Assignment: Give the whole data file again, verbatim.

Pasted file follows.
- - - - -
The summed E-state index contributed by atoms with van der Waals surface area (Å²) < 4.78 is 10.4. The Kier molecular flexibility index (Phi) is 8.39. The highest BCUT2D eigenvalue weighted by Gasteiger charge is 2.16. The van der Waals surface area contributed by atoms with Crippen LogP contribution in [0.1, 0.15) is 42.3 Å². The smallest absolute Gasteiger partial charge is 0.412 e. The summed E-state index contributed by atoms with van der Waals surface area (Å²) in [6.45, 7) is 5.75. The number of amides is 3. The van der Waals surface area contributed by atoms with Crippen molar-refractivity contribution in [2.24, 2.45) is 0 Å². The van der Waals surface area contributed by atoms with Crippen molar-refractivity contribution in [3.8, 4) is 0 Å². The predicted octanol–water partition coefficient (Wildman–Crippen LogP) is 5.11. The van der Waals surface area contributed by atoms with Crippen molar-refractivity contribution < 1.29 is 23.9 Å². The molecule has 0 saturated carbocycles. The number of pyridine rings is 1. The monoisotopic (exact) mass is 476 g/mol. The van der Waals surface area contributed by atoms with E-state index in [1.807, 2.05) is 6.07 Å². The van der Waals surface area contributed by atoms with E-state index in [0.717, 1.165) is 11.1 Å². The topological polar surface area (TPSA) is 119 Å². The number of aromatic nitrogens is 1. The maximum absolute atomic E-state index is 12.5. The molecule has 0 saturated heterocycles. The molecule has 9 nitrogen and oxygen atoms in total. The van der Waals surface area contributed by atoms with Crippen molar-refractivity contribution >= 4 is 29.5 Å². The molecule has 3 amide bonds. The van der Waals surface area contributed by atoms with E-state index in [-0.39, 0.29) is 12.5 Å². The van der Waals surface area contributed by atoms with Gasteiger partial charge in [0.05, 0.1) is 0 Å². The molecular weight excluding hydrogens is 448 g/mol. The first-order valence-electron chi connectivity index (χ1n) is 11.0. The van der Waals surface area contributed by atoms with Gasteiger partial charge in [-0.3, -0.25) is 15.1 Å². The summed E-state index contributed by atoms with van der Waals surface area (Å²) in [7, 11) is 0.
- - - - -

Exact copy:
The summed E-state index contributed by atoms with van der Waals surface area (Å²) < 4.78 is 10.4. The Kier molecular flexibility index (Phi) is 8.39. The highest BCUT2D eigenvalue weighted by Gasteiger charge is 2.16. The van der Waals surface area contributed by atoms with Crippen LogP contribution in [0.1, 0.15) is 42.3 Å². The smallest absolute Gasteiger partial charge is 0.412 e. The summed E-state index contributed by atoms with van der Waals surface area (Å²) in [6.45, 7) is 5.75. The number of amides is 3. The van der Waals surface area contributed by atoms with Crippen molar-refractivity contribution in [2.24, 2.45) is 0 Å². The van der Waals surface area contributed by atoms with Crippen molar-refractivity contribution in [3.8, 4) is 0 Å². The predicted octanol–water partition coefficient (Wildman–Crippen LogP) is 5.11. The van der Waals surface area contributed by atoms with Crippen molar-refractivity contribution < 1.29 is 23.9 Å². The molecule has 0 saturated carbocycles. The number of pyridine rings is 1. The monoisotopic (exact) mass is 476 g/mol. The van der Waals surface area contributed by atoms with E-state index in [1.807, 2.05) is 6.07 Å². The van der Waals surface area contributed by atoms with E-state index in [0.717, 1.165) is 11.1 Å². The topological polar surface area (TPSA) is 119 Å². The number of aromatic nitrogens is 1. The maximum absolute atomic E-state index is 12.5. The molecule has 0 saturated heterocycles. The molecule has 9 nitrogen and oxygen atoms in total. The van der Waals surface area contributed by atoms with Crippen molar-refractivity contribution >= 4 is 29.5 Å². The molecule has 3 amide bonds. The van der Waals surface area contributed by atoms with E-state index in [-0.39, 0.29) is 12.5 Å². The van der Waals surface area contributed by atoms with Gasteiger partial charge in [0.05, 0.1) is 0 Å². The molecular weight excluding hydrogens is 448 g/mol. The first-order valence-electron chi connectivity index (χ1n) is 11.0. The van der Waals surface area contributed by atoms with Gasteiger partial charge in [-0.3, -0.25) is 15.1 Å². The summed E-state index contributed by atoms with van der Waals surface area (Å²) in [7, 11) is 0.